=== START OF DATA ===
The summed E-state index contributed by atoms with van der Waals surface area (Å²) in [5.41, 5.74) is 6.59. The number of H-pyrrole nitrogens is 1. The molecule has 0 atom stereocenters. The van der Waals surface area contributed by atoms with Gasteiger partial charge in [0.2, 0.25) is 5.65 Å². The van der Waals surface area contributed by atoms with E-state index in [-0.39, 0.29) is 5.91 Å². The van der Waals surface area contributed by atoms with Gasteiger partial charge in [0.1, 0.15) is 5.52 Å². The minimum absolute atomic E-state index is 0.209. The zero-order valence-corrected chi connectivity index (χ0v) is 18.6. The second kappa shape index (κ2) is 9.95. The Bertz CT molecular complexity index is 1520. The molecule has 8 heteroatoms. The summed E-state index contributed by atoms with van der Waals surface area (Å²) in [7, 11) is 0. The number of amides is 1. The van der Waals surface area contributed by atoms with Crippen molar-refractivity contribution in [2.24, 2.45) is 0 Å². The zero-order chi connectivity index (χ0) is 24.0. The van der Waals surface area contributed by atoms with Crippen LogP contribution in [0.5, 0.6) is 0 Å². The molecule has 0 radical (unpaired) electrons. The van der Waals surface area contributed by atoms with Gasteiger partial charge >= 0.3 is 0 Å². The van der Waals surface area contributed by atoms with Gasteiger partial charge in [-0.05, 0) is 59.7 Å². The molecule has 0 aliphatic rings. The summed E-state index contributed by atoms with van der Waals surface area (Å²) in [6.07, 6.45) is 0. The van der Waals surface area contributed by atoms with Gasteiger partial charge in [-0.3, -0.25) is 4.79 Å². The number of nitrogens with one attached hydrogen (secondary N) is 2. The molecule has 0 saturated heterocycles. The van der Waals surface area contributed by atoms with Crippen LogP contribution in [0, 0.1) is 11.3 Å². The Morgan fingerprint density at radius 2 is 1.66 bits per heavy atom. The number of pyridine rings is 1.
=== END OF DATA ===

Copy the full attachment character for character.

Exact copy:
The summed E-state index contributed by atoms with van der Waals surface area (Å²) in [5.41, 5.74) is 6.59. The number of H-pyrrole nitrogens is 1. The molecule has 0 atom stereocenters. The van der Waals surface area contributed by atoms with Gasteiger partial charge in [0.2, 0.25) is 5.65 Å². The van der Waals surface area contributed by atoms with E-state index in [-0.39, 0.29) is 5.91 Å². The van der Waals surface area contributed by atoms with Gasteiger partial charge in [0.1, 0.15) is 5.52 Å². The minimum absolute atomic E-state index is 0.209. The zero-order valence-corrected chi connectivity index (χ0v) is 18.6. The second kappa shape index (κ2) is 9.95. The Bertz CT molecular complexity index is 1520. The molecule has 8 heteroatoms. The summed E-state index contributed by atoms with van der Waals surface area (Å²) in [7, 11) is 0. The number of amides is 1. The van der Waals surface area contributed by atoms with Crippen molar-refractivity contribution in [2.24, 2.45) is 0 Å². The zero-order chi connectivity index (χ0) is 24.0. The van der Waals surface area contributed by atoms with Crippen LogP contribution in [0.5, 0.6) is 0 Å². The molecule has 0 radical (unpaired) electrons. The van der Waals surface area contributed by atoms with Gasteiger partial charge >= 0.3 is 0 Å². The van der Waals surface area contributed by atoms with Gasteiger partial charge in [-0.05, 0) is 59.7 Å². The molecule has 0 aliphatic rings. The summed E-state index contributed by atoms with van der Waals surface area (Å²) in [6.07, 6.45) is 0. The van der Waals surface area contributed by atoms with Gasteiger partial charge in [-0.3, -0.25) is 4.79 Å². The number of nitrogens with one attached hydrogen (secondary N) is 2. The molecule has 0 saturated heterocycles. The van der Waals surface area contributed by atoms with Crippen LogP contribution in [0, 0.1) is 11.3 Å². The Morgan fingerprint density at radius 2 is 1.66 bits per heavy atom. The number of pyridine rings is 1.